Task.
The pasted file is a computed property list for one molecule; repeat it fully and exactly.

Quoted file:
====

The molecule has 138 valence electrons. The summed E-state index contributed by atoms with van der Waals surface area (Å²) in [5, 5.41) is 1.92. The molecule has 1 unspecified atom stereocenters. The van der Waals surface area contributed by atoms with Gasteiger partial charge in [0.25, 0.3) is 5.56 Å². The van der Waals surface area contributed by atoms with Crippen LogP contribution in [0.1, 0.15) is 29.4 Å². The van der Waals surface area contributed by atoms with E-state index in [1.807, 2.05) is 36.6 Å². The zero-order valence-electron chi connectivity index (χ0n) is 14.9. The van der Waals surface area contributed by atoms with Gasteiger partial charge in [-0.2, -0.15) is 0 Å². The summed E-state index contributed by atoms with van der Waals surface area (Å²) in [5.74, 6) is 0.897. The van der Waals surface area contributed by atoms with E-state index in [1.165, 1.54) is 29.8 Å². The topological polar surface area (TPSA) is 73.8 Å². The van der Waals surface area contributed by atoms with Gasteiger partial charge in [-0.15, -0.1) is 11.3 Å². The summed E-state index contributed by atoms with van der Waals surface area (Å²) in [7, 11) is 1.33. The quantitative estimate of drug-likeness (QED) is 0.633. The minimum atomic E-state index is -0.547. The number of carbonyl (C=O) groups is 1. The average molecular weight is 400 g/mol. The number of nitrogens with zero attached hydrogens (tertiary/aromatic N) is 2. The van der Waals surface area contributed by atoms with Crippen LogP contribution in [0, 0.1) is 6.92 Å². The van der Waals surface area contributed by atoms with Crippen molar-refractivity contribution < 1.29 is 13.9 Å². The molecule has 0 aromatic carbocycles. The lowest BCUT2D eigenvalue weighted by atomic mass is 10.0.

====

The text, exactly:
The molecule has 138 valence electrons. The summed E-state index contributed by atoms with van der Waals surface area (Å²) in [5, 5.41) is 1.92. The molecule has 1 unspecified atom stereocenters. The van der Waals surface area contributed by atoms with Gasteiger partial charge in [0.25, 0.3) is 5.56 Å². The van der Waals surface area contributed by atoms with Crippen LogP contribution in [0.1, 0.15) is 29.4 Å². The van der Waals surface area contributed by atoms with E-state index in [1.807, 2.05) is 36.6 Å². The zero-order valence-electron chi connectivity index (χ0n) is 14.9. The van der Waals surface area contributed by atoms with Gasteiger partial charge in [-0.2, -0.15) is 0 Å². The summed E-state index contributed by atoms with van der Waals surface area (Å²) in [5.74, 6) is 0.897. The van der Waals surface area contributed by atoms with E-state index in [1.165, 1.54) is 29.8 Å². The topological polar surface area (TPSA) is 73.8 Å². The van der Waals surface area contributed by atoms with Gasteiger partial charge in [-0.15, -0.1) is 11.3 Å². The summed E-state index contributed by atoms with van der Waals surface area (Å²) in [7, 11) is 1.33. The quantitative estimate of drug-likeness (QED) is 0.633. The minimum atomic E-state index is -0.547. The number of carbonyl (C=O) groups is 1. The average molecular weight is 400 g/mol. The number of nitrogens with zero attached hydrogens (tertiary/aromatic N) is 2. The van der Waals surface area contributed by atoms with Crippen LogP contribution in [0, 0.1) is 6.92 Å². The van der Waals surface area contributed by atoms with Crippen molar-refractivity contribution < 1.29 is 13.9 Å². The molecule has 0 aromatic carbocycles. The lowest BCUT2D eigenvalue weighted by atomic mass is 10.0.